Ports are the arrival, transit and exit point for a large part of the world’s trade and can as such be portrayed as economic growth engines. Port activities come with a cost to the environment and the surrounding cities, where our race towards zero carbon emission also affects the way in which ports will be operated in the future. The track record of ports is often centuries long, and their development has been underpinned by the activities in the hinterland as well as the activities of the players in the port.
Future port strategies must include sustainability to ensure a green future and viewed in the context of the lifetime of ports, this becomes increasingly necessary.
The big contributor to carbon emissions
The shipping industry is a big contributor to carbon emission. In its 2017 report on CO2 emission from international shipping DTU, the Technical University of Denmark, stated that 90% of the world’s trade is transported by ship, while 2.2% of all greenhouse gases are emitted by these ships.
There is an environmental argument for the shipping industry to progress towards a greener future, which is also recognized by the International Maritime Organization targeting a 50% reduction by 2050. However, when these ships call into ports close to cities, the need for curbing emissions becomes even more of a priority and results are required much earlier.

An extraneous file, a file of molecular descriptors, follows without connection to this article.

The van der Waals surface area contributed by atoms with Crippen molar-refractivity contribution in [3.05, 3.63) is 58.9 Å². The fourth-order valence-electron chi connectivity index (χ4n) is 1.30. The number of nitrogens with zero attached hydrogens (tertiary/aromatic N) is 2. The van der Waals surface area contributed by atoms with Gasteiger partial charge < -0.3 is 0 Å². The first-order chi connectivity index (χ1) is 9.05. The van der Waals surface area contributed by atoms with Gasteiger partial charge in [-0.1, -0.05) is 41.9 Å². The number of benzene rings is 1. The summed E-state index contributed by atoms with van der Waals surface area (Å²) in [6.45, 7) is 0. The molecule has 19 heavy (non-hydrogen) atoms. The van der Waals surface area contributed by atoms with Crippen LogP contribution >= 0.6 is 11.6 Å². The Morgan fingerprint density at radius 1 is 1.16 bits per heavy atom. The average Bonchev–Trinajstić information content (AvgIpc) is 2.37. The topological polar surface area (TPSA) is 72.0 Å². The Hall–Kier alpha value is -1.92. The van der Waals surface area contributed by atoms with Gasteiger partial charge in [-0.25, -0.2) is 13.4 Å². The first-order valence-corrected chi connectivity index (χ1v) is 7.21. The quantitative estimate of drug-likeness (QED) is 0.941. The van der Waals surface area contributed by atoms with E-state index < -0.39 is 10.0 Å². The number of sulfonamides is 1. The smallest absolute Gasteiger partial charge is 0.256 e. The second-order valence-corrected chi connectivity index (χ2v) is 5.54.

A common approach in ports is the provision of shore power, which obviously makes most sense if the power is from renewable resources. This situation juxtaposed with port operation, where various ships call at different quays at all times of the day, makes planning essential, but we know that shore power connection cannot be installed in every possible location in any port.
These are economic conditions for the ports and therefore also towards the shipping industry, where the cost of port calls must not be allowed to increase due to excessive investments in green port infrastructure. This dilemma is on the schedule of many port administrations. This issue is also a preoccupation for the communities surrounding the ports.
In Port Esbjerg, on the west coast of Denmark, has been buying certified green energy from offshore wind parks for half a decade. The green power is used to supply small vessels, buildings and for fueling the port’s fleet of electrical cars. However, this has only decreased the carbon emission by a fraction, when compared to the greenhouse gases from the 6,000 ships calling at the port each year.
To curb the emission, it was imperative to get an overview of the carbon footprint of the port at any one time and to understand where shore power systems could be deployed to maximize the environmental benefit. A live system presenting the carbon footprint of the port at any one given day. The possibility to connect vessels to shore power systems when possible or to deploy these where the largest impact can be assured is optimizing carbon reductions.